TTT | Books to Read Again for the First Time

Top Ten Tuesday is a weekly topic hosted by That Artsy Reader Girl. Each week she provide a topic and you are free to use that topic and/or variations of that topic to make your top ten list. A full list of the weekly themes can be found here.

Reading a book for the first time is so special and hits you differently then when you re-read something. So, here are the books I’d love to read again for the first time.

This book will never not break my heart! I wish I could read it again and just absorb every line and action into my being.

Dig is a non-linear story that digs (pun not intended) into a family that used to be potato farmers. It’s about how do we reconcile our past with our future and what is the responsibility of white people in America. Just a beautiful novel with lots of questions to discuss.

I just want to spend more time with this family, and see what happens in the future for them.

In our age of Covid, reading about the AIDS crisis seems fitting. A crisis that no one wanted and one that people didn’t seem to care much about. I’d love to read June’s journey for the first time and her relationship with her uncle, the only person who seems to understand June. To be able to go on the journey of grief with her again and just fully immerse myself in her story.

I first read this in a graduate poetry class, so it was speed read through to finish it in time for class. To get the chance to read it again for the first time and really soak up the poems that Eavan Boland writes would be such a pleasure.

While I love a good mystery/horror book, I sometimes feel like I never really enjoy the story enough cause I’m just wanting to know whodunit or what’s going on. I’m so focused on getting to the end that I miss really getting to know the journey and characters.

Again another mystery book that I rushed through to see what happened. I’d especially love to read this again cause I’m always a sucker for anything Holmes & Watson related.

Another book that raises so many questions about family and what we pass down to the next generation.

I absolutely love retellings, especially if the retelling changes things up like making Jane Eyre a killer. Yes, please! I’d absolutely love to get to read this again for the first time just for the funness of the novel.

I think about this book about once a week, if not more. It ruined me! I’d love to be able to read Verity and Mattie’s friendship anew and get to experience all the many emotions that come with it.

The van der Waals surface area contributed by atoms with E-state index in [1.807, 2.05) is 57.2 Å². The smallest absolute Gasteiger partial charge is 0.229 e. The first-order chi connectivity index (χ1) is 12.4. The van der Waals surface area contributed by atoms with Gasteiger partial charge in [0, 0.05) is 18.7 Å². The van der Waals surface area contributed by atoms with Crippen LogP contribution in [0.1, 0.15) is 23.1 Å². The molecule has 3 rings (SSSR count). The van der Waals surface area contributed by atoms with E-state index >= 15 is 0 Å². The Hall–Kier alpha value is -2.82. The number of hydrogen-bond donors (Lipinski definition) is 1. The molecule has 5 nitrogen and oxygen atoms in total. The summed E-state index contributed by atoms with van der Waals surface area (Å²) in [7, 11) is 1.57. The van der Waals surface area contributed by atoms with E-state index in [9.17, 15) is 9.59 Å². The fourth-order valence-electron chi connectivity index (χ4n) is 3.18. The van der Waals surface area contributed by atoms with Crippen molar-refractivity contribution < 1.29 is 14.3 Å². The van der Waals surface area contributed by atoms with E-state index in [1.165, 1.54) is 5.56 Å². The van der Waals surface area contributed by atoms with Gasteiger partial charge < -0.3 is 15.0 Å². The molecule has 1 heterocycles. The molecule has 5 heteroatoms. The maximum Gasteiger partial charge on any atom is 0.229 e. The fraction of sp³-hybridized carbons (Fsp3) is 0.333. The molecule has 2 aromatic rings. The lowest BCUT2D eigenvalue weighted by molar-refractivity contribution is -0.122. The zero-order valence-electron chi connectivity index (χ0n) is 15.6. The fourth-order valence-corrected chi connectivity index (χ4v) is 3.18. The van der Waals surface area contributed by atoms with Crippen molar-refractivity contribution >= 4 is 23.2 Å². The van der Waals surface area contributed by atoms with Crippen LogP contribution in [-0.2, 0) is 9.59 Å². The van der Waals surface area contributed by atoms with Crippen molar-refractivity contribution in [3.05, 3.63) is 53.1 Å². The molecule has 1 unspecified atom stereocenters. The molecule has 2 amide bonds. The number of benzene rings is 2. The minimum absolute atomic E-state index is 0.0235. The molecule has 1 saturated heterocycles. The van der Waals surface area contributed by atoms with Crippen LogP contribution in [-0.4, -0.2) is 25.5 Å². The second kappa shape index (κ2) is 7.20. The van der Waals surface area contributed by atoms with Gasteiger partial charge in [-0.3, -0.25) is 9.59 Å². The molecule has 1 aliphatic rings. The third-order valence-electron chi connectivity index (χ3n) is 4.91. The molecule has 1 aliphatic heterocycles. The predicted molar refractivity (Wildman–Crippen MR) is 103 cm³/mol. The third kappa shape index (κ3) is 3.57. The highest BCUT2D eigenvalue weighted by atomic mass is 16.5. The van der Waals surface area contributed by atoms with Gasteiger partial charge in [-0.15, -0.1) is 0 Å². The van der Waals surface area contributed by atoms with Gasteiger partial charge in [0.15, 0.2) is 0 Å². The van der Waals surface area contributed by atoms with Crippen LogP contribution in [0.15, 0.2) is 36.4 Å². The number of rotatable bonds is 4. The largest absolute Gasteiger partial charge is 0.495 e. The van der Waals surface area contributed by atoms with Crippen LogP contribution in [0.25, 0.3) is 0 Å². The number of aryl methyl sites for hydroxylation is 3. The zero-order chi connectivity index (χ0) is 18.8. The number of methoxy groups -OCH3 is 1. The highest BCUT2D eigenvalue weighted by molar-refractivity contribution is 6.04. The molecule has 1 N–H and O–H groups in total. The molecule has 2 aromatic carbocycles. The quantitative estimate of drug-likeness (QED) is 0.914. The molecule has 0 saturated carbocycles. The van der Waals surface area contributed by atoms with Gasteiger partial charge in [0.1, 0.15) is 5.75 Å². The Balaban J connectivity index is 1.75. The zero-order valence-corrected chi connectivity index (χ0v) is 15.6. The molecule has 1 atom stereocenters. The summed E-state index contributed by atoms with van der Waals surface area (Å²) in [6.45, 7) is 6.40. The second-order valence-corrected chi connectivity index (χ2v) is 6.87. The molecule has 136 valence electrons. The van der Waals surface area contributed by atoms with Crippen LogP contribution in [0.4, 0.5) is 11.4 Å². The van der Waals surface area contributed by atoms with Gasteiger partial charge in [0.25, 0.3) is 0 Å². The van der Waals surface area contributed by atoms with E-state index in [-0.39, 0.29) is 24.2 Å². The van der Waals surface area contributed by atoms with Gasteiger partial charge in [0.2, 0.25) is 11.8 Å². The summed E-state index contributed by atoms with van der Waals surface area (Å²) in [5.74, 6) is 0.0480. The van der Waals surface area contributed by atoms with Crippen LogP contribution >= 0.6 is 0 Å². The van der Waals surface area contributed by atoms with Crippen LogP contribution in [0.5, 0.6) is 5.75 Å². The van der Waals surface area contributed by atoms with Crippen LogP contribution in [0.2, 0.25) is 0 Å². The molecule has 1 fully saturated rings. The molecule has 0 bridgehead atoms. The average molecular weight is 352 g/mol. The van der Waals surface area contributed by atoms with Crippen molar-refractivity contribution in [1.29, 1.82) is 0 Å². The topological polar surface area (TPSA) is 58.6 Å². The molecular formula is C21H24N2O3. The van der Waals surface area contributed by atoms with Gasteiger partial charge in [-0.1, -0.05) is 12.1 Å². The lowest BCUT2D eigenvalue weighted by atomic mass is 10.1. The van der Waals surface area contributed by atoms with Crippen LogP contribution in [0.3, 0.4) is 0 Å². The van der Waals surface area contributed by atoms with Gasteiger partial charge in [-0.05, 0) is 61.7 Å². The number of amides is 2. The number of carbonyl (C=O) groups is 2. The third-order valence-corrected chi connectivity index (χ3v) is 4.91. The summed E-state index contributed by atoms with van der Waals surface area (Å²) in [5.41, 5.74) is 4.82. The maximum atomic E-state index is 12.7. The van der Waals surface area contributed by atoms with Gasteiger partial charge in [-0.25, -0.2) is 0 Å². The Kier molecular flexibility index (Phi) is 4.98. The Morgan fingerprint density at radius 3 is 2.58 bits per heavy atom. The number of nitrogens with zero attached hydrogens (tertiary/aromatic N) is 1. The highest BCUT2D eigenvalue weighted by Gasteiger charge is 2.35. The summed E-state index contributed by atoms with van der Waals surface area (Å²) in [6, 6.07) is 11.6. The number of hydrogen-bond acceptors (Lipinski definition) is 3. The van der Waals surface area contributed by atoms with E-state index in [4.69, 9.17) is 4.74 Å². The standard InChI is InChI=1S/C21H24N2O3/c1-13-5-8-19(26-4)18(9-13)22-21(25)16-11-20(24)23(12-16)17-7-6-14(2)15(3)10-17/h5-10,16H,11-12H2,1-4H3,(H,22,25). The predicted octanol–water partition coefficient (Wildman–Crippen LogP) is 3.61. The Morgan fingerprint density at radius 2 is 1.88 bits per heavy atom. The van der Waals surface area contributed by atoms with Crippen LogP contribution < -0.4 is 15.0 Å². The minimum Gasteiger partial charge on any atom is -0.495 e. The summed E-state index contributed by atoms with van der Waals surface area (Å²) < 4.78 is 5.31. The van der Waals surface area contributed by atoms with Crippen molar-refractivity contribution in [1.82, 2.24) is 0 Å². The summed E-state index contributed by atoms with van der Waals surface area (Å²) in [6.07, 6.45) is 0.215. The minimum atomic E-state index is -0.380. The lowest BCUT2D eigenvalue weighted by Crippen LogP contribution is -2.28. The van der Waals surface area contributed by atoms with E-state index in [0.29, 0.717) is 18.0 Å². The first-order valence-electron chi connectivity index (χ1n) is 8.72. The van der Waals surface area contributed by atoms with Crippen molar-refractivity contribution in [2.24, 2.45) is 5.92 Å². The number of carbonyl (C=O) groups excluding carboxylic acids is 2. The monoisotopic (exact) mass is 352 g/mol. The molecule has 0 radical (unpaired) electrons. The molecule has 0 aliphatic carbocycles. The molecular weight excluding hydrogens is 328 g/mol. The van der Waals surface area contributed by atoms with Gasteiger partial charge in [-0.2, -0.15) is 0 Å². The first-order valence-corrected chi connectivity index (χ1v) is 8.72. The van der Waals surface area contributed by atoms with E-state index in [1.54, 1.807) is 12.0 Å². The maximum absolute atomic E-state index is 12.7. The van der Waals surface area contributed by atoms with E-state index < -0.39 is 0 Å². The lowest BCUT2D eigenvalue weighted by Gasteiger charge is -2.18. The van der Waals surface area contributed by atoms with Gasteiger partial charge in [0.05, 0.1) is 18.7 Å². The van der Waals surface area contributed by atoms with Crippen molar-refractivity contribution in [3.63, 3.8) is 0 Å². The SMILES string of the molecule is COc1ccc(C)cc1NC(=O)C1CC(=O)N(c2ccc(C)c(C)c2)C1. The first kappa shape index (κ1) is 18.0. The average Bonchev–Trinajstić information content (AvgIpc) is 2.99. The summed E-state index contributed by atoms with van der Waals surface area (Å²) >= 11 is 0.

Happy Reading Darlings!

#FridayFives | Non-fiction Books to Read in 2021

I started #FridayFavorites back when I started up the blog again and wanted to make sure I kept at least one regular post a week. This was, of course, before I knew there were others out there. But I decided to keep it, especially since I have the whole year planned out. In December, I decided to change it to #FridayFives instead to have more room for topics. If anyone wants to join me, the list for future topics can be found here.

As we look towards the new year, there is always something to learn and ways to grow. Here is a list of non-fiction books that are coming out in 2021 that I’m adding to my TBR.

I loved Call Me By Your Name, so I’m excited to read his essays on time, the creative mind, and great works from the past.

Goodreads

A shattering, utterly immersive work of investigative journalism, Faleiro slips behind political maneuvering, caste systems and codes of honour in a village in northern India to tell the real story behind the tragic deaths of two teenage girls and an epidemic of violence against women.

Goodreads

A chronological account of four hundred years of Black America as told by ninety of America’s leading Black writers.

Goodreads

The gripping true story, told here for the first time, of the Last Call Killer and the gay community of New York City that he preyed upon.

Goodreads

This poetic, genre-bending work—blending memoir with cultural history—Nadia Owusu grapples with the fault lines of identity, the meaning of home, black womanhood, and the ripple effects, both personal and generational, of emotional trauma.

Goodreads

Happy Reading Lovelies!